As for the “insightful” part, reading this novel is like reading a conglomeration of many of the ideas that pop up in Chesterton’s non-fiction–ideas such as sanity, the optimist and the pessimist, ritual, and revolution. They’re not ideas awkwardly tacked on to a story, however. They are part of the story.

Out of all the ideas that Chesterton splashes around, the central one that he baptises Manalive with is something like the idea of having a zest for and a joy in life.  “He refuses to die while he is still alive,” Michael explains of Innocent Smith. Instead, Smith does his best to feel life to the full and to encourage others to do the same. The methods by which he does so are, I confess, highly unusual. Don’t let the word “encourage” fool you into thinking of a benign gentleman who gently reminds you of all the things you ought to appreciate. When Smith says, “I am going to hold a pistol to the head of the Modern Man”, he means it quite literally. It is strong medicine, but such is Modern Man’s state, so joyless, so un-wondering, so unthankful, that he needs strong medicine. One of the contrasts presented in Manalive is this: you can accept the gift of life in this world joyfully, like a little child, and live it with zest, or you can be so consumed with your own self-importance that you don’t really notice the fun and beauty, and even if you did, you wouldn’t care. You have nothing to laugh at (especially not yourself) and nothing to give thanks for.

I don’t like everything about it, but the only serious issue I have with it is that on two occasions, a character in the story takes God’s name in vain. I realise that this happens in the real world, and I don’t believe that books are obligated to present a tamed-down version of reality (it all depends, it all depends!) but I strongly feel that this is one area in which a book (especially a book written by a professing Christian) ought not to mimic the real world. The story would have been no less effective without it.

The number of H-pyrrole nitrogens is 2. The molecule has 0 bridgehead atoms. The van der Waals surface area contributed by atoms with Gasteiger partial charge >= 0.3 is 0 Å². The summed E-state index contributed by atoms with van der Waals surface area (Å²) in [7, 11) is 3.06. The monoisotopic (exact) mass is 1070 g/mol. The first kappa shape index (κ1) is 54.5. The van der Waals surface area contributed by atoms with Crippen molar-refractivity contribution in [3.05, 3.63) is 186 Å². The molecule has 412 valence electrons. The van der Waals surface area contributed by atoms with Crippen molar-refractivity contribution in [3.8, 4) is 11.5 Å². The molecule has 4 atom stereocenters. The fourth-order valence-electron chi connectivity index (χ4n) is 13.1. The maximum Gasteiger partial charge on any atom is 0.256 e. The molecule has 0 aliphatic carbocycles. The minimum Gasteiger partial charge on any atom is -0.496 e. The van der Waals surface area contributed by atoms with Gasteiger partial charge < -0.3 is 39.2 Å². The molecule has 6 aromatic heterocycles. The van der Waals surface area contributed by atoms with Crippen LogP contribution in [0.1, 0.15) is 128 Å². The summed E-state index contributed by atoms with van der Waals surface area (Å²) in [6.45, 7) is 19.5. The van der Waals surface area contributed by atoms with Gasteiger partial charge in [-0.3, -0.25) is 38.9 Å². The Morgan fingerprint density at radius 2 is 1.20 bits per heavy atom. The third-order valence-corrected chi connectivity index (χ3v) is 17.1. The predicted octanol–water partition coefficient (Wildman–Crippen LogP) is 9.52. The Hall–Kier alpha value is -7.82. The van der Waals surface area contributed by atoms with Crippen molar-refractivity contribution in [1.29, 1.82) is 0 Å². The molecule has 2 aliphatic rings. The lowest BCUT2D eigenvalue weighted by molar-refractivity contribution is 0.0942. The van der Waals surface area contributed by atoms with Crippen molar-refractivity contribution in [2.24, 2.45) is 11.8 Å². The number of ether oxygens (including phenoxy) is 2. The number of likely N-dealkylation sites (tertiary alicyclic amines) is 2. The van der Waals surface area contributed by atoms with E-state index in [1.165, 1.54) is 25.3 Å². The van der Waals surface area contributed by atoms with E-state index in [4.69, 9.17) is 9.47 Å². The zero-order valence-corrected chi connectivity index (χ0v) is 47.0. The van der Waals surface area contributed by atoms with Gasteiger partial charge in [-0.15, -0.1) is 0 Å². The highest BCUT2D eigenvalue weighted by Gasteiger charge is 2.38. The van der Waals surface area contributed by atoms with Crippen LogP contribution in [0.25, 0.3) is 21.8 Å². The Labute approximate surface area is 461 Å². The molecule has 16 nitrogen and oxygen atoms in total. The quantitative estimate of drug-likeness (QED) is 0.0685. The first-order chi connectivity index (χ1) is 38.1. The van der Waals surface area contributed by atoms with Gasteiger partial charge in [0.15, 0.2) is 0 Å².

And it is an effective story. It’s enchantingly good. It is anything but dull, which considering Innocent Smith’s attitude towards life in general, is most appropriate.

(Not) An Interesting Post

Words. It’s amazing what they can do.  There are many wonderful words in English, but I don’t take advantage of that variety nearly as much as I could. Sloppy speech is one thing.  But even speech without ugly fillers such as “like”, even writing that is grammatically correct, can be so lacking, not just in variety but in shades of meaning that add colour and clarity to what one is trying to say.

I know, because I’m guilty of this sort of writing myself. It was brought to my attention last week when I came across a  book in the library called A Cure for the Common Word: Remedy Your Ailing Vocabulary with 3,000+ Vibrant Alternatives to the Most Overused Words. It takes words that I know I use time and time again–overworked words such as “bad”, “do”, “feel”, “good”, “need”,”new”, and “well”–explains what’s wrong with that particular word, and suggests alternatives, along with a selected amount of definitions and concrete examples. There are so many words that I seldom, if ever, use, while I settle for other words far too much.

Let’s try a word that I certainly overwork– “interesting”. What’s wrong with it? It’s vague, my book explains. It fails to explain why something was interesting. There are lots of alternatives! These are the ones that A Cure for the Common Word particularly highlighted: